How Bitcoin mining is behind Iran’s increasing carbon footprint
It’s no secret that the process of mining Bitcoin causes a huge energy drain as it uses high-powered computers to unlock complex international financial transactions. As a result, countries like Iran allowed a few authorized cryptocurrency miners a limited amount of its subsidized energy.
However, the country has been suffering from blackouts as well as electricity production problems with authorities pointing fingers on Bitcoin mining. They claim a plethora of bad apples have started misusing the power supply for mining Bitcoin.
In fact, Iranian authorities found thousands of “illegal” crypto farms which have mushroomed across the country and even confiscated 45,000 of these bitcoin mining rigs. In a recent crackdown on illegal mining, this crypto farm was seen mining digital gold in a video that was circulated on social media.
Detailing on this recent case, the head of the government-run electricity company Tavanir, Mohammad Hassan Motavalizadeh said that these miners who used machines of the application-specific integrated circuit (ASIC) type, were guilty of consuming 95 megawatts per hour (MWh) of electricity for crypto mining.
For context, that is equivalent to “the [power] use for a city with a population of over half a million,” he clarified, as reported by a local publication Tasnim News. Following this, the Energy Ministry stopped the electricity supply to the farm, Motavalizadeh added.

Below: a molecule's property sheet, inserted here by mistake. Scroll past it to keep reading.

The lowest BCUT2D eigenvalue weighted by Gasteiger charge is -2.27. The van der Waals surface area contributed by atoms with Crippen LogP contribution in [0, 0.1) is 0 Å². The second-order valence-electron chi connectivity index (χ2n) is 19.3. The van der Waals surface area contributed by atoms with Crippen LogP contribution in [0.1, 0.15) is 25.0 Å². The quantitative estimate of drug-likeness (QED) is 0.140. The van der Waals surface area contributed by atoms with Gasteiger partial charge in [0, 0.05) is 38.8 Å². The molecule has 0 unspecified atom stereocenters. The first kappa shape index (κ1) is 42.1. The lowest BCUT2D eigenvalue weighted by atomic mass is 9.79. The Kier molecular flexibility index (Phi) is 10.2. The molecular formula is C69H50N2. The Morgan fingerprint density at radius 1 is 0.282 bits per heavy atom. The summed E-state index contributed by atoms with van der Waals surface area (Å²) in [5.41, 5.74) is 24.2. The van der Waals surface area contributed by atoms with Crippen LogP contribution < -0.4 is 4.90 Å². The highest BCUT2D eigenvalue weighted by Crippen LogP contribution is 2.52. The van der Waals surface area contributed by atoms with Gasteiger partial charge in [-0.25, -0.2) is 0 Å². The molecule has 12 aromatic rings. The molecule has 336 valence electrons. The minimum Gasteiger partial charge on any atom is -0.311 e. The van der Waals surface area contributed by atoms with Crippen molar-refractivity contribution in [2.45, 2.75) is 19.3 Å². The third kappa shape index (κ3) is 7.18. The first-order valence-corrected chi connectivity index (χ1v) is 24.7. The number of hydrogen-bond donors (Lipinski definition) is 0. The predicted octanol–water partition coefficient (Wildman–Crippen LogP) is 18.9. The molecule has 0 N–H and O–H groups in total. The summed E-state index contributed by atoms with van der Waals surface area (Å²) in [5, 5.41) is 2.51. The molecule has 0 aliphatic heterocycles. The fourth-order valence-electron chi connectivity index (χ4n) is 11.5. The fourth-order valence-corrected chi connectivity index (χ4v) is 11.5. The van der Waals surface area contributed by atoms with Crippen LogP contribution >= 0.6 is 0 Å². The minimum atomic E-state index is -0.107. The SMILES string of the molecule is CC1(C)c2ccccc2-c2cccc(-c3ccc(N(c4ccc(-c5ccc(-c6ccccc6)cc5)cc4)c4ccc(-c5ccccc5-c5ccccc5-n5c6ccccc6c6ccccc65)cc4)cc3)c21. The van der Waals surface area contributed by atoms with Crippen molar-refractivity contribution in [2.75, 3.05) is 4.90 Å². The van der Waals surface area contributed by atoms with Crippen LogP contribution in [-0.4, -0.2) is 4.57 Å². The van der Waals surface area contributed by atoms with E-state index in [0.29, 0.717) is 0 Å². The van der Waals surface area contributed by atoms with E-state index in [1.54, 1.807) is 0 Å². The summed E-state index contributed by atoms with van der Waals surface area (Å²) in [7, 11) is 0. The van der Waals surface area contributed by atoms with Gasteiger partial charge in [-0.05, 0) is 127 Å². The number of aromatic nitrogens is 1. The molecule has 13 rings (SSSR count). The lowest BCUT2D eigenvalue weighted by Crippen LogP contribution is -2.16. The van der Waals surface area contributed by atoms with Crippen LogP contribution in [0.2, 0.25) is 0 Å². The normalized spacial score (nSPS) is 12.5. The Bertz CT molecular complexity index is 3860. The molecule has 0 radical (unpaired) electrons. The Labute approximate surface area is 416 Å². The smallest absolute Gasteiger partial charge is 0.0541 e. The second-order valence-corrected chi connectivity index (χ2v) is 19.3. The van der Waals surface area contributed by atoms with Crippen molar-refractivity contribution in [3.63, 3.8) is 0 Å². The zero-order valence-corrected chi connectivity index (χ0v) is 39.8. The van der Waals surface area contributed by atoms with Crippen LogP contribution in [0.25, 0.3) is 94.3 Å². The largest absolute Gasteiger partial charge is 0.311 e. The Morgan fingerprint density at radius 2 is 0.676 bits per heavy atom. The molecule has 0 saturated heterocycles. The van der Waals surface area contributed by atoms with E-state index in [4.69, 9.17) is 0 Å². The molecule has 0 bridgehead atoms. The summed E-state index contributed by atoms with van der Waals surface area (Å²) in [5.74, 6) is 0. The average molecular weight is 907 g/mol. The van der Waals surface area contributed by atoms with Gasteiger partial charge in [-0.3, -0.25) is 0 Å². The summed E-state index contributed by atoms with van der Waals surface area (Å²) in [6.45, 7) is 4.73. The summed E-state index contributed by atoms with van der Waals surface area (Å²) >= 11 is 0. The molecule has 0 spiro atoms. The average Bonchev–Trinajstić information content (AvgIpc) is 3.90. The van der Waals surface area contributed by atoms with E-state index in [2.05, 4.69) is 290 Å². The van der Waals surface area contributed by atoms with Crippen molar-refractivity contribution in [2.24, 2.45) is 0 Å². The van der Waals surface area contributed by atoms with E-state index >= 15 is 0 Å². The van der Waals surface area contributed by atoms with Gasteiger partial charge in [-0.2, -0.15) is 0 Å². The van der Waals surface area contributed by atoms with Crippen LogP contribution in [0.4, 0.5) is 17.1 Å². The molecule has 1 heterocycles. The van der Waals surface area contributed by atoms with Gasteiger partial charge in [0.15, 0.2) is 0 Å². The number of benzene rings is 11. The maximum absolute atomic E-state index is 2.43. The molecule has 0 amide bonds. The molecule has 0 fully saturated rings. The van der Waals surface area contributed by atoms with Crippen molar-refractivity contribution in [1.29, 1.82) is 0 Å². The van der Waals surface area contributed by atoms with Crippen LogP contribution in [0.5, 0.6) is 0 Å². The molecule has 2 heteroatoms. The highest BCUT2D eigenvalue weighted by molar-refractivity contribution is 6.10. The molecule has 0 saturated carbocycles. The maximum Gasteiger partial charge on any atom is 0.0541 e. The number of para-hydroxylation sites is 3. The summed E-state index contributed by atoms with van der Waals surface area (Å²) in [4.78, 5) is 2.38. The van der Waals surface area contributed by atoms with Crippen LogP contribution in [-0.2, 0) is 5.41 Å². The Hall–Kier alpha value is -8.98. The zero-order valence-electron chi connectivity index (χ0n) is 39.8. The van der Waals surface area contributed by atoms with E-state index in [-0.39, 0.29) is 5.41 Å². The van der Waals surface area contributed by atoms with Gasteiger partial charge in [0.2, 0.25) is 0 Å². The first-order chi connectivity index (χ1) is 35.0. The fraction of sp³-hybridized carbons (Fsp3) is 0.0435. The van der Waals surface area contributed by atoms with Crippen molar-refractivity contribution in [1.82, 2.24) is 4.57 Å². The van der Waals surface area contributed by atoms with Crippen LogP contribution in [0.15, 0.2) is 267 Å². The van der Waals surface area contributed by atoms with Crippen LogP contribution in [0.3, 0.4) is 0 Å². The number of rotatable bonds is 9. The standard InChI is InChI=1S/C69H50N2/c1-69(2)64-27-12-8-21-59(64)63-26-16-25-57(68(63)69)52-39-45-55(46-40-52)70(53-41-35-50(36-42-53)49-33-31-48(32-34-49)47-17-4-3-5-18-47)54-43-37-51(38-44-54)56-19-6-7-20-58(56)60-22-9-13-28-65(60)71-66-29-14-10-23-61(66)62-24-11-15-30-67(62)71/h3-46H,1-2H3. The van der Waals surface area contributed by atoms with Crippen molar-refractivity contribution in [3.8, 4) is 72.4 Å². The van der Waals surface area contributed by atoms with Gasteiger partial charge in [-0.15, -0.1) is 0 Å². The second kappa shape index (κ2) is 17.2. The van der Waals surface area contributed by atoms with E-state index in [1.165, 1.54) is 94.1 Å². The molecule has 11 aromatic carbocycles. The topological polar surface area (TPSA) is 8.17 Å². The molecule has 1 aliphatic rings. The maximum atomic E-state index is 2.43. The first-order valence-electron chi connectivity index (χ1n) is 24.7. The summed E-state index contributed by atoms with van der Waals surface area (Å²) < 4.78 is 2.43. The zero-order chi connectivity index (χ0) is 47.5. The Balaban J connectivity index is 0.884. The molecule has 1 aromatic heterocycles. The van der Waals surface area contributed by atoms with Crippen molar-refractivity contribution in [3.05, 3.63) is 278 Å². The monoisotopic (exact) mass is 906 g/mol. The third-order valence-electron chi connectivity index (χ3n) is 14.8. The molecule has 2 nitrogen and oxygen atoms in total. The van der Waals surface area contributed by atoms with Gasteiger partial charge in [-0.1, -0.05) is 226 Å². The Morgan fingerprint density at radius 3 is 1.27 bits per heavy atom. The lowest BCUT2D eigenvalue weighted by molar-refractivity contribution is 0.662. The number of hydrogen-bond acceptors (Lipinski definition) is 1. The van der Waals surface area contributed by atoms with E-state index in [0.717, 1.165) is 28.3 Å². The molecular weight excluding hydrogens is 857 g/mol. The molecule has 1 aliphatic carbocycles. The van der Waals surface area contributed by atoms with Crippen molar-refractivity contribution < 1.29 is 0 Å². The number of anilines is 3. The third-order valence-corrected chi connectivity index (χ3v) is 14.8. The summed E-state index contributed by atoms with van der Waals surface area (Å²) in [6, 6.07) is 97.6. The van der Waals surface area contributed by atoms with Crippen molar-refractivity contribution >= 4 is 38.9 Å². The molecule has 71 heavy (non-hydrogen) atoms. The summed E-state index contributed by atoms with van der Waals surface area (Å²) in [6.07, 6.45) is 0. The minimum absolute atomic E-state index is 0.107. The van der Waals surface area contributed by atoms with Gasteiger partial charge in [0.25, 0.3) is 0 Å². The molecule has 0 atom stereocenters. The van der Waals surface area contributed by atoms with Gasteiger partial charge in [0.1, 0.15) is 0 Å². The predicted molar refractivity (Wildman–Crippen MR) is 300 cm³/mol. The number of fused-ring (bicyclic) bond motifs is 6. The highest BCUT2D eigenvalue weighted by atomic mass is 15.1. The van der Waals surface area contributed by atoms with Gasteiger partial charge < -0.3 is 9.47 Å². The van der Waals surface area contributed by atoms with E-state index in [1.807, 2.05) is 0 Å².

In addition, a total consumption of 600 MWh has been shut down to help authorities cope with escalating demand for electricity. Given how the power consumption exacerbated due to the pandemic-induced lockdown, it was becoming a Herculean task to provide fuel to powerplants.
The sudden proliferation of crypto miners was a result of the rising prices of Bitcoin that saw global investors flock to cryptocurrencies pumping in billions earned through stocks and commodities. Furthermore the US sanctions which isolated Iran from most international financial institutions too fuelled the sudden surge in crypto mining.
Crypto enthusiasts defend the digital asset
While the Iranian authorities seem to blame Bitcoin, not all agree. Researcher Ziya Sadr told the Washington Post that crypto miners had “nothing to do with the blackouts,” and that they comprise of a “very small percentage of the overall electricity capacity in Iran.”
Highlighting Iran’s infrastructure problems, she added that “it is a known fact that the mismanagement and the very terrible situation of the electricity grid in Iran and the outdated equipment of power plants in Iran can’t support the grid.”